Publication: Monitor Volume: 6 Issue: 130

Russia and India have engaged in a virtual love-fest over the past two weeks, as officials from the two countries used a series of high-level meetings in Moscow to boost bilateral relations and to build diplomatic momentum for Russian President Vladimir Putin’s scheduled visit to New Delhi this fall. These latest diplomatic maneuverings led some observers to suggest that Russia and India are looking to resuscitate the sort of close ties which bound New Delhi to the Soviet Union until the late 1980s and, indeed, the two sides did appear to accomplish much during their recent talks. For all of that, however, it is worth keeping in mind that contemporary India is a rising economic and regional power in its own right, and that New Delhi is balancing friendly relations with Russia by also pursuing improved ties with both the United States and the European Union.

The latest round of Russian-Indian talks got underway on June 21 when Indian External Affairs Minister Jaswant Singh arrived in Moscow for four days of consultations with Russian leaders. During his stay Singh met not only with Putin and with Russian Foreign Minister Igor Ivanov, but also with Deputy Premier Viktor Khristenko (who co-chairs an Indian-Russian trade commission) and with Sergei Ivanov, the influential head of the Russian Security Council. Both sides underscored their determination to further boost bilateral relations, and the implication throughout Singh’s visit was that New Delhi sees the election of Putin as an excellent opportunity to do just that.

In more substantive terms, the highlight of Singh’s visit appeared to be Putin’s announcement on June 23 that he intends to travel to India in October and that he is tasking his aides with making certain that the trip comes off properly. Putin suggested October 2-4 as a tentative date for the long-awaited–and now long-overdue–Russian-Indian summit meeting. His trip to New Delhi is important because Putin’s predecessor, former Russian President Boris Yeltsin, failed on several occasions to meet a commitment to travel to India. That has left relations between the two countries in a sort of limbo, despite continuing large-scale Russian arms sales to India and talk of a partnership between the two countries. Indeed, Putin and Indian Prime Minister Atal Behari Vajpayee are scheduled to sign a number of agreements during the October meeting, including a “Declaration on Strategic Partnership” to formalize the close relations between the two countries.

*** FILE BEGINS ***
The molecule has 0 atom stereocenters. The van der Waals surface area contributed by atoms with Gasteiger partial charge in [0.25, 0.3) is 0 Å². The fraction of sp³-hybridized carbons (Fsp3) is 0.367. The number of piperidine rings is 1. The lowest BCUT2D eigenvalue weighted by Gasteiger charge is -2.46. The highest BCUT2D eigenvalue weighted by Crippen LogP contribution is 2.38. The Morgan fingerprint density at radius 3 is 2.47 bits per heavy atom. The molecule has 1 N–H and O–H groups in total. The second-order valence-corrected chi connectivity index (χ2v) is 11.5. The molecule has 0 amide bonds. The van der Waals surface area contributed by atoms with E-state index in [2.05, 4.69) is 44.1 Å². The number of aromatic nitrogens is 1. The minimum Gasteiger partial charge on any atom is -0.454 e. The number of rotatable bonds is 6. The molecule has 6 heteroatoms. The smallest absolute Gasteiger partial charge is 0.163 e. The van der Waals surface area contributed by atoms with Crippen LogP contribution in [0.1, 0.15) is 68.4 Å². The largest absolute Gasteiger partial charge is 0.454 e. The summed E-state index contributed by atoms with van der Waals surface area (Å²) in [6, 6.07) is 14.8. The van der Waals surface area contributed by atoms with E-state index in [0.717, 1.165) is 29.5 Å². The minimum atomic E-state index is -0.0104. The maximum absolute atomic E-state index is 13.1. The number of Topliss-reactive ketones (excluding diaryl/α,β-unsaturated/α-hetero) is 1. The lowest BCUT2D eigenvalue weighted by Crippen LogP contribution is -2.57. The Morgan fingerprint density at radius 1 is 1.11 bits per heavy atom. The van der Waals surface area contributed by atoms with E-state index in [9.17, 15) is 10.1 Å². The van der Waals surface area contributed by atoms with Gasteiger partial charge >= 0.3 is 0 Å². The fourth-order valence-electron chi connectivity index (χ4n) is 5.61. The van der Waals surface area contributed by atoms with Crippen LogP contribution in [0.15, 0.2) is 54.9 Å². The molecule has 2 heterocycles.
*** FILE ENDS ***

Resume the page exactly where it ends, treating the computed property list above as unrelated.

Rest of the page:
There were several other substantive highlights of Singh’s visit beyond the preparations for the October summit. One was a Russian declaration of support for India’s efforts to become a permanent member of the UN Security Council. Another was Singh’s restatement of Indian support for Russia’s war in the Caucasus. Indeed, New Delhi’s position on this issue was an extension of another important issue discussed during the Indian diplomat’s stay in Moscow: that of a largely common Russian-Indian position regarding developments in Afghanistan and Pakistan and what Moscow and New Delhi describe more generally as the battle against “international terrorism.” One Indian newspaper pointed to the presence on Singh’s delegation of Vivek Katju–a joint secretary in the External Affairs Ministry with responsibility for policy toward Pakistan and Afghanistan–as evidence that problems related to these two countries would figure high on Singh’s agenda.

Finally, Singh and Russian Foreign Minister Igor Ivanov also made clear their common unhappiness over U.S. challenges to the 1972 Anti-Ballistic Missile Treaty and Washington’s plans for the development of a limited national missile defense system. Singh said that, though U.S. missile defense plans would not influence India’s own nuclear or missile programs, New Delhi was opposed to any militarization of space by the United States. Ivanov was quoted as saying that both India and Russia want to see strategic stability maintained the ABM accord as its centerpiece. In addition, Ivanov appeared to invite India to take part in a projected joint Russian-U.S. ballistic missile early warning center (Times of India, June 23-24; BBC, AFP, Russian agencies, June 23; Reuters, June 25).

That New Delhi’s broader world view coincides in many regards with Russia’s was also evidenced during an Indian-EU summit which took place last week in Lisbon. The Indian prime minister reportedly used that occasion to underscore–in formulations very similar to those typically heard in Moscow–New Delhi’s support for a “multipolar” world order. Russian diplomats have long used that term in arguing for an international order in which U.S. power is blunted and influence devolves instead to major regional powers (The Hindu, June 29).